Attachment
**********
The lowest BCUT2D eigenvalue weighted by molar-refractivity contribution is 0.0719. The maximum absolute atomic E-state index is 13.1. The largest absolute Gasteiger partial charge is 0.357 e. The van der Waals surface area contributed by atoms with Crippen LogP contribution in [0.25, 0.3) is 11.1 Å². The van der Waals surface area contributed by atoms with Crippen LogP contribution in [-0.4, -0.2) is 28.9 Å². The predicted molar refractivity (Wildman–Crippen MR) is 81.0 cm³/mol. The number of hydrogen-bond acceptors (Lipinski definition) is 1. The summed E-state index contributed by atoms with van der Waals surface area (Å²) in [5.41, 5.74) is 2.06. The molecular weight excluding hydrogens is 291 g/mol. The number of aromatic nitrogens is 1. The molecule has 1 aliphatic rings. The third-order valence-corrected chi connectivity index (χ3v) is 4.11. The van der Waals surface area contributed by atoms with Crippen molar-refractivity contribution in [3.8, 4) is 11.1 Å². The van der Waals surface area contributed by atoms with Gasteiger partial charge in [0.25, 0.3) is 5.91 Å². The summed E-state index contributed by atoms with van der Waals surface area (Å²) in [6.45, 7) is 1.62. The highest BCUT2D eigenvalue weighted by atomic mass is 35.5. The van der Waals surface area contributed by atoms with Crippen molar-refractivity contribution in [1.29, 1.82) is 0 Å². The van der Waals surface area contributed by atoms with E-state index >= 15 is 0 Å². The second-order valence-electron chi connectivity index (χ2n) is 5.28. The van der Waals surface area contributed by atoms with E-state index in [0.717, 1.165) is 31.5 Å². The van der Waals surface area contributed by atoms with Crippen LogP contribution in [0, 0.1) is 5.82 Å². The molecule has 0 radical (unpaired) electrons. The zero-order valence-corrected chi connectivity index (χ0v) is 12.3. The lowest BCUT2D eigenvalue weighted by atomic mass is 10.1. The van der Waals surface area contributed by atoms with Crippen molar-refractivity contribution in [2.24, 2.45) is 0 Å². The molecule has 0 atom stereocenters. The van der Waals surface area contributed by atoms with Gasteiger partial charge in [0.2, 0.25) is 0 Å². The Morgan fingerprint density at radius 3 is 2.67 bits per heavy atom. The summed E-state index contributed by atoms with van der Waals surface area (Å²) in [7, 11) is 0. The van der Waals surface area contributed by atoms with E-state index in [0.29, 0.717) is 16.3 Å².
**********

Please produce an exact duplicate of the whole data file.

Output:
The lowest BCUT2D eigenvalue weighted by molar-refractivity contribution is 0.0719. The maximum absolute atomic E-state index is 13.1. The largest absolute Gasteiger partial charge is 0.357 e. The van der Waals surface area contributed by atoms with Crippen LogP contribution in [0.25, 0.3) is 11.1 Å². The van der Waals surface area contributed by atoms with Crippen LogP contribution in [-0.4, -0.2) is 28.9 Å². The predicted molar refractivity (Wildman–Crippen MR) is 81.0 cm³/mol. The number of hydrogen-bond acceptors (Lipinski definition) is 1. The summed E-state index contributed by atoms with van der Waals surface area (Å²) in [5.41, 5.74) is 2.06. The molecular weight excluding hydrogens is 291 g/mol. The number of aromatic nitrogens is 1. The molecule has 1 aliphatic rings. The third-order valence-corrected chi connectivity index (χ3v) is 4.11. The van der Waals surface area contributed by atoms with Crippen molar-refractivity contribution in [3.8, 4) is 11.1 Å². The van der Waals surface area contributed by atoms with Gasteiger partial charge in [0.25, 0.3) is 5.91 Å². The summed E-state index contributed by atoms with van der Waals surface area (Å²) in [6.45, 7) is 1.62. The highest BCUT2D eigenvalue weighted by atomic mass is 35.5. The van der Waals surface area contributed by atoms with Crippen molar-refractivity contribution in [1.29, 1.82) is 0 Å². The van der Waals surface area contributed by atoms with E-state index >= 15 is 0 Å². The second-order valence-electron chi connectivity index (χ2n) is 5.28. The van der Waals surface area contributed by atoms with E-state index in [0.717, 1.165) is 31.5 Å². The van der Waals surface area contributed by atoms with Crippen LogP contribution in [0, 0.1) is 5.82 Å². The molecule has 0 radical (unpaired) electrons. The zero-order valence-corrected chi connectivity index (χ0v) is 12.3. The lowest BCUT2D eigenvalue weighted by atomic mass is 10.1. The van der Waals surface area contributed by atoms with Crippen molar-refractivity contribution in [2.24, 2.45) is 0 Å². The molecule has 0 atom stereocenters. The van der Waals surface area contributed by atoms with Gasteiger partial charge in [0.2, 0.25) is 0 Å². The Morgan fingerprint density at radius 3 is 2.67 bits per heavy atom. The summed E-state index contributed by atoms with van der Waals surface area (Å²) in [7, 11) is 0. The van der Waals surface area contributed by atoms with E-state index in [0.29, 0.717) is 16.3 Å².